PYONGYANG, North Korea - North Korea has officially named Kim Jong Un as Supreme Commander, the country said Saturday, putting him formally at the head of the 1.2-million-strong military and further strengthening his authority after Kim Jong Il's death.

An unannounced Workers' Party meeting Friday proclaimed that Kim Jong Il's son and successor, who is in his late 20s, "assumed supreme commandership of the Korean People's Army" according to a will made by Kim Jong Il on Oct. 8, the North's official Korean Central News Agency said.

The meeting of the ruling party came one day after the official mourning period for Kim Jong Il ended and senior military and political officials publicly declared Kim Jong Un leader of the party, military, and people. Officials and state media have bestowed a string of titles on him as North Korea's elite rally around him.

But the title Supreme Commander - and its formal approval by the powerful Political Bureau of the Central Committee of the Workers' Party - is a clear sign that Kim Jong Un is fast consolidating power over North Korea. It is also the latest incremental step in a burgeoning personality cult around him.

Kim Jong Un should be "the only center of unity, cohesion, and leadership" of the Workers' Party, state media said, and the military should uphold the songun, or military-first, politics laid down by Kim Jong Il.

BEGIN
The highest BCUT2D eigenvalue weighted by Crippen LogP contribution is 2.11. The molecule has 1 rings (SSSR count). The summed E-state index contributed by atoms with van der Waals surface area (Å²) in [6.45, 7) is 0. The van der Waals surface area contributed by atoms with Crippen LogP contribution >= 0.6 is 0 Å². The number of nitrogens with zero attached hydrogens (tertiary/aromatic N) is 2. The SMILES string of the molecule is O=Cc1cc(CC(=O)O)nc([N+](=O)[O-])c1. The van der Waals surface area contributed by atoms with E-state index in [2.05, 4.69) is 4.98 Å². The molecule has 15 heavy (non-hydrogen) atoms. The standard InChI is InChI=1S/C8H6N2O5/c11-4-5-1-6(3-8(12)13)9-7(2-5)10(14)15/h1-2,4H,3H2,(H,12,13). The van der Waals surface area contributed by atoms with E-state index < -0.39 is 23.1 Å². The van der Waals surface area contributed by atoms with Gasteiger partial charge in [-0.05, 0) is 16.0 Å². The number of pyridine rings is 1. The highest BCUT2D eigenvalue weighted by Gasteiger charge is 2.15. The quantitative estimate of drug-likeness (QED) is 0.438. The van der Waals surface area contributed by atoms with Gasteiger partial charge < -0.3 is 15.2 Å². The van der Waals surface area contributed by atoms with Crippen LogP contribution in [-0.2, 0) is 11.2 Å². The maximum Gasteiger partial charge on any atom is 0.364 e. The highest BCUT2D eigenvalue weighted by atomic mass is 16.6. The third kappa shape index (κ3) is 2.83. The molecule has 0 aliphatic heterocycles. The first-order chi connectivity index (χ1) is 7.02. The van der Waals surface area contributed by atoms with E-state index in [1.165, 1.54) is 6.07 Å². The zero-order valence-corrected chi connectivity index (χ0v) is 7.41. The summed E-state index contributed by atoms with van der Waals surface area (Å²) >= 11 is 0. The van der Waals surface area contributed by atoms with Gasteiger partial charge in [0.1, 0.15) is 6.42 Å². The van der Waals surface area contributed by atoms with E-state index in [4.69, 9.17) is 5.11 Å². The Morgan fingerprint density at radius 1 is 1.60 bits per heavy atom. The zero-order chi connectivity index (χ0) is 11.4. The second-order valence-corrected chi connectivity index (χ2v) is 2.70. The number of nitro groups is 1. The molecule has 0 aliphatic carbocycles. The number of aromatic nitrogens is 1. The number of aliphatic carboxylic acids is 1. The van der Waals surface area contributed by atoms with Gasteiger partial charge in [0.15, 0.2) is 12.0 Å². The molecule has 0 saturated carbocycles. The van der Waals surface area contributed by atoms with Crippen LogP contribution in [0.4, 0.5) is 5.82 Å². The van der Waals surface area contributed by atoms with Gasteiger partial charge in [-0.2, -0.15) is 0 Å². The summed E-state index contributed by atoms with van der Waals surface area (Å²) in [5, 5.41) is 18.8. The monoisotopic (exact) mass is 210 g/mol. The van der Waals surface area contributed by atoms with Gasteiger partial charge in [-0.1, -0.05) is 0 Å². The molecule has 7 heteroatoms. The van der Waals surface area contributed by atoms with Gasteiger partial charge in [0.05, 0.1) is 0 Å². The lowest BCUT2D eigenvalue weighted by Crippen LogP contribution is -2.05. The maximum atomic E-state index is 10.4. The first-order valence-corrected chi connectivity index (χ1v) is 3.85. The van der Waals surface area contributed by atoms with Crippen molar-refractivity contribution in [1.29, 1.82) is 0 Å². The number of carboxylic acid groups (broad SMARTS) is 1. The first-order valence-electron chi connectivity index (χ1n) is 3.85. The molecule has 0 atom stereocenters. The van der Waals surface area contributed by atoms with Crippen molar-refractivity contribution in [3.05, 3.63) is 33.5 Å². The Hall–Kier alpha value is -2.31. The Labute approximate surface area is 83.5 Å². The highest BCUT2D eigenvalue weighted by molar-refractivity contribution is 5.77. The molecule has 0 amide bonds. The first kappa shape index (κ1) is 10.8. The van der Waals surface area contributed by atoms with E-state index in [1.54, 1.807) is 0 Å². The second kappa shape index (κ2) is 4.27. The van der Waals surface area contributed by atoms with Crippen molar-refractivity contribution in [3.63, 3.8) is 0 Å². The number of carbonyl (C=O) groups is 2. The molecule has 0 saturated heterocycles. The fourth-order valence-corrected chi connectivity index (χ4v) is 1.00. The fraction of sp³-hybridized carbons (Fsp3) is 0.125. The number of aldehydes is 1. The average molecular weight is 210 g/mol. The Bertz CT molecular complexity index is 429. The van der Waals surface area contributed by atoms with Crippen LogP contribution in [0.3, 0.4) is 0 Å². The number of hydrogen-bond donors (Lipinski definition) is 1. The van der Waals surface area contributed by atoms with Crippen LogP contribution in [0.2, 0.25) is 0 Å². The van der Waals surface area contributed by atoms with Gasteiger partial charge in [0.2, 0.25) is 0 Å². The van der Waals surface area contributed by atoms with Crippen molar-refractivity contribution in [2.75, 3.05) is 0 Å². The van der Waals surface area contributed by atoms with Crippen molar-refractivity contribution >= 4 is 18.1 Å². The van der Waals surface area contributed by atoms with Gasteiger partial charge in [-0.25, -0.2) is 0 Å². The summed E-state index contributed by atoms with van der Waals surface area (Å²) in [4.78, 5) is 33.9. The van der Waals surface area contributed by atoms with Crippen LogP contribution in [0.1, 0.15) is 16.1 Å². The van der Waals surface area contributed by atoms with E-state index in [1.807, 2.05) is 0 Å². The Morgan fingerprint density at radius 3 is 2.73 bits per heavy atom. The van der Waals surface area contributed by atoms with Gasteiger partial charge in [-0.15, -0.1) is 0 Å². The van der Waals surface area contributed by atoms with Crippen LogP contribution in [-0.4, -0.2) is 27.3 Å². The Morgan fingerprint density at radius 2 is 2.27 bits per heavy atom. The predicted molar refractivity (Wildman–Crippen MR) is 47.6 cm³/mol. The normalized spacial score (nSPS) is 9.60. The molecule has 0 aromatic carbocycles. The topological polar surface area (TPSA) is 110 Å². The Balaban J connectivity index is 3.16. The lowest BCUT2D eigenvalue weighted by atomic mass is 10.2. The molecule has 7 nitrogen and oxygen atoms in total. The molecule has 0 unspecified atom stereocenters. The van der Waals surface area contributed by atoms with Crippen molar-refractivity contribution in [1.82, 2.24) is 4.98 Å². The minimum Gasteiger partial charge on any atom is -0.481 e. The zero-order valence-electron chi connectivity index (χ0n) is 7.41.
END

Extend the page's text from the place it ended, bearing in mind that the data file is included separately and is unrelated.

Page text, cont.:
Titles are an important part of North Korea's efforts to link Kim Jong Un to the myth-building surrounding the Kim family legacy.

Kim Il Sung, the country's first and only president, retains the title Eternal President even after his death.

Kim Jong Il held three main positions: chairman of the National Defense Commission, general secretary of the Workers' Party, and supreme commander of the Korean People's Army. According to the constitution, his position as chairman of the National Defense Commission made him Supreme Leader of North Korea.

Kim Jong Un was made a four-star general last year and appointed a vice chairman of the Central Military Commission of the Workers' Party. Since his father's death, he had already racked up major titles: Great Successor, Supreme Leader, and Great Leader earlier Friday.

Kim Jong Un's age and inexperience have raised questions outside North Korea about his leadership of a nation engaged in negotiations over its nuclear program and grappling with decades of economic hardship.

The North warned Friday that there would be no softening of its position toward South Korea's government.

North Korea's powerful National Defense Commission said the country would never deal with South Korean President Lee Myung Bak, a conservative who ended a no-strings-attached aid policy toward the North in 2008.

"We declare solemnly and confidently that the foolish politicians around the world, including the puppet group in South Korea, should not expect any change from us," the commission said.